President Biden has once again demonstrated his commitment to diversity in leadership. He has named two women from the LGBTQ+ community to prominent roles in the Pentagon, marking a significant milestone in the representation of this community in government.
Just a few years ago, we were talking about women being discharged from the U.S. military for being a lesbian or a transgender individual because of anti-LGBTQ policies such as “Don’t Ask, Don’t Tell” (DADT) in place at the time.
Then, under the Obama administration, we saw the first advances in LGBTQ rights in the military marked by the removal of DADT.
Today, here are two LGBTQ women who are proudly taking on important roles within the Defense Department.
Sue Fulton (Photo By Sgt. st Class Stanley Maszczak)
Sue Fulton has worked extensively for LGBTQ service members throughout her life.
Graduating from the prestigious West Point Academy in 1980 where she was among the first women to attend, Fulton was then discharged from the military six years later for being a lesbian after obtaining the rank of captain.
She advocated against the “Don’t Ask, Don’t Tell” policy and the ban on transgender people serving in the military implemented by the Trump administration.
Appointed in 2011 by President Obama to serve as chairperson on the United States Military Academy Board of Visitors, Fulton also found KnightsOut, an organization for LGBTQ West Point graduates, co-founded SPART*A, an advocacy group for trans military veterans, and is a founding member of OutServe-SLDN, an LGBTQ veteran advocacy coalition.
Before she was appointed Assistant Secretary for Manpower and Reserve Affairs by President Biden, Fulton was the chief administrator of the New Jersey Motor Vehicle Commission.
Cathy Renna, the communications director of the National LGBTQ Task Force, praised Sue Fulton’s appointment in a statement.
“Her combination of military service, private sector experience, and government leadership, as well as her strong advocacy for women, people of color, and the LGBTQ community should make us all proud and hopeful for a more equitable, diverse, and effective military for those that choose to serve,” Renna said.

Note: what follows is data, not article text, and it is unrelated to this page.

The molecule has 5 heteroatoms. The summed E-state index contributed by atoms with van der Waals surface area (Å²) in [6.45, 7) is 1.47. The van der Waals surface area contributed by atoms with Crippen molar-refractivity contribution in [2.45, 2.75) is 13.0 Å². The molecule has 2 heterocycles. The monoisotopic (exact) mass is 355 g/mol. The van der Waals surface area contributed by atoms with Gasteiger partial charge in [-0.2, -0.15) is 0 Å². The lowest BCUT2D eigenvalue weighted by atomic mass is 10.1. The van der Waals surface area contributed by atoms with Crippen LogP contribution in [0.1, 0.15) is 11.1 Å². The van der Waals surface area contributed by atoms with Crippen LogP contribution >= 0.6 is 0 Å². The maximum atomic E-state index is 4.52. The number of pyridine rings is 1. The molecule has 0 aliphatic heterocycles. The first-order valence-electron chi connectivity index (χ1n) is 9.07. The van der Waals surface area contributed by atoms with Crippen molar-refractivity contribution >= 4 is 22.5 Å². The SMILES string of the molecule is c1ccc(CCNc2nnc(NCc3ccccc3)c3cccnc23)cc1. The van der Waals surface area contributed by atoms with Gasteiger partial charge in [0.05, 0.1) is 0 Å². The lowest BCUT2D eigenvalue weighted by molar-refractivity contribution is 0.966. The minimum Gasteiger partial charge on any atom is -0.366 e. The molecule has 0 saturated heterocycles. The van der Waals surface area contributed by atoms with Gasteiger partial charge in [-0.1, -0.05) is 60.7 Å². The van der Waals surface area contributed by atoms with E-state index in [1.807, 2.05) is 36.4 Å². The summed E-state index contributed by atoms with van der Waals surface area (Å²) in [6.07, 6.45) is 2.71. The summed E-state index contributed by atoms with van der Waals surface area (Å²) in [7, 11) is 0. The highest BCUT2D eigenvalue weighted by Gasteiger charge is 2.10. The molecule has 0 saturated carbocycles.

Shawn Skelly served in the U.S. Navy for 20 years, earning a master’s degree from the U.S. Naval College and becoming a Lieutenant Commander.
After retirement, she was appointed Director of the Executive Secretariat in the Department of Transportation by the Obama Administration. She also served as Special Assistant to the Undersecretary of Defense for Acquisition, Technology, and Logistics.
As a result of this presidential appointment, she made history in our community by becoming the first-ever transgender woman to be appointed by a President.
During the second term of the Obama administration, Skelly was appointed to the National Commission on Military, National, and Public Service.
Before being appointed as a member of President Biden’s Defense Department transition team last November, Shawn Skelly worked for the national security technology company, CACI International.
She also co-founded the nonprofit affinity group Out in National Security (ONS) with Luke Scheusener, who praised her commitment.
“Shawn is first and foremost a public servant. She has dedicated her life to serving the United States in and out of uniform. That extends to her decision to co-found and President of ONS,” he said in a statement. “She has been a stalwart advocate for our community and for LGBTQIA+ national security professionals.”
If confirmed in the position, Skelly will become the highest-ranking transgender woman in the Pentagon.
“Representation matters. Congratulations to both Shawn Skelly and Brenda Sue Fulton on their historic appointments,” the Human Rights Campaign wrote in a tweet.
I’m sure these two women make many of us proud.